How to correct this?

For example, if you notice a trade set up that is validated by the fundamentals as well as different technical analysis methods; do you still want to risk only 2% of your trade? Why not up the ante and go big when you find that the particular trade set up looks to offer a higher reward? Of course, that doesn’t mean one should simply scale up their trade sizes blindly, but also work on keeping the losses to the minimum.

4. Trading on impulse or emotions

Do you often find yourself jumping into or out of your trades based on impulse? Only to find price turn around you in most cases leaving you with a large hole in your equity pocket? Trading on impulse or emotions can be a dangerous game and often results in a quick depreciation of your trading balance. Very often, it takes just a few such trades to wipe out any profits you might have made over a period of a week or a month.

How to correct this?

Always have a reason to enter a trade and always exit a trade for a reason. Markets often chop around and end up confusing the trader. Therefore, it is important for a trader to work within a framework of their trading system. If you find yourself constantly taking impulsive or emotion based trades, then either turn off your trading terminal or have a reminder in the form of a note right next to your screen, if it helps.

5. Take responsibility for your trades

The trading world is filled to the brim with the next hotshot analyst trying to force their trading opinions onto you. If that’s not enough, most of the popular trading websites often carry articles that tend to influence your trading decision or bias. Such outside influences often tends to sway the weak-hearted or perhaps the less confident trader.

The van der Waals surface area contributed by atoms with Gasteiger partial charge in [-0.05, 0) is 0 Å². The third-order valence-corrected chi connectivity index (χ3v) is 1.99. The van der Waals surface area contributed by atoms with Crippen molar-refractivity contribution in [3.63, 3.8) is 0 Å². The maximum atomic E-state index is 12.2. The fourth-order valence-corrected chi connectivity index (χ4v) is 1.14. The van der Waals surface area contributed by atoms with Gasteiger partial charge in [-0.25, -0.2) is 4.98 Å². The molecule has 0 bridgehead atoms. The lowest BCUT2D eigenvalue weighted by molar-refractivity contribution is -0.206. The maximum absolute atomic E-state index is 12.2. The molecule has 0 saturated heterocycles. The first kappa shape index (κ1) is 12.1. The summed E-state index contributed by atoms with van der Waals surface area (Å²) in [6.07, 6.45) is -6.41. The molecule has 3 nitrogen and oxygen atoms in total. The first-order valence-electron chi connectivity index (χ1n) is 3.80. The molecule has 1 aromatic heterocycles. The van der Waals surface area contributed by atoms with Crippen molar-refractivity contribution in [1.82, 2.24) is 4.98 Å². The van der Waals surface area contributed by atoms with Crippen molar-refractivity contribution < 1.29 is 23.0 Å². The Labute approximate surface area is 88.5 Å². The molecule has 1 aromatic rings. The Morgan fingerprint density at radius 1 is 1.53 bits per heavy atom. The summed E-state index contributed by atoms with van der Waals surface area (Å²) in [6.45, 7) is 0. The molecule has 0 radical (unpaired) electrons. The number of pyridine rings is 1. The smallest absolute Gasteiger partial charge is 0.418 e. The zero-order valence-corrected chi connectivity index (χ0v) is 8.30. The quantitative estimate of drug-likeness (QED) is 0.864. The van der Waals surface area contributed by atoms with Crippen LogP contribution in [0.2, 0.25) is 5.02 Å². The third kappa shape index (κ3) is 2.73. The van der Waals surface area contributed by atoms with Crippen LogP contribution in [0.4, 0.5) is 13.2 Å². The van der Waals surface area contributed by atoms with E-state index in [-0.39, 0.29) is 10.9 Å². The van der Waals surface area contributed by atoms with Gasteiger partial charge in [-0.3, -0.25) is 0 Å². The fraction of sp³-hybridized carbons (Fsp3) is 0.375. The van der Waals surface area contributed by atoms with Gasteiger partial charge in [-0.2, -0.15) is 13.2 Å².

Also, during times of weakness, or when your account is down, you could end up falling prey to these ‘trade ideas’ in hopes that it could help put you back on track. In most cases, these desperate outside trade ideas end up doing more damage to your equity and your trading morale as well.

How to correct this?

Always tell/remind yourself that you are responsible for your trading. Trade ideas might seem tempting, but if you do not know how to manage the trade. If you find yourself falling prey to such trade ideas, then take them on a demo and follow the trade ideas for at least 3 months and then judge for yourself if these free trade set ups do indeed work for you or not.

6. Spend time managing your trades, not analyzing the charts

A good trader manages risk by trading price. A mediocre trader ends up analyzing and over analyzing their charts. Take a hop around various forums and the most common charts you find are those filled with tons of indicators, shabby trend lines that are often confusing.

Heard of keeping it simple? Well, it works with forex markets as well. If you find yourself trying to analyze and keep revisiting and tweaking your analysis, chances are that you aren’t focusing on the important aspect of trading, making money.

How to correct this?

If you are a trader who focuses too much on analysis, then chances are that either your trading priorities are mixed up or you are not too confident in your trading system. Once you gain confidence in your trading system or your analysis, you will find yourself able to manage trades and thus risks a lot better. Stops/Take profit levels, position size become a lot clearer to understand.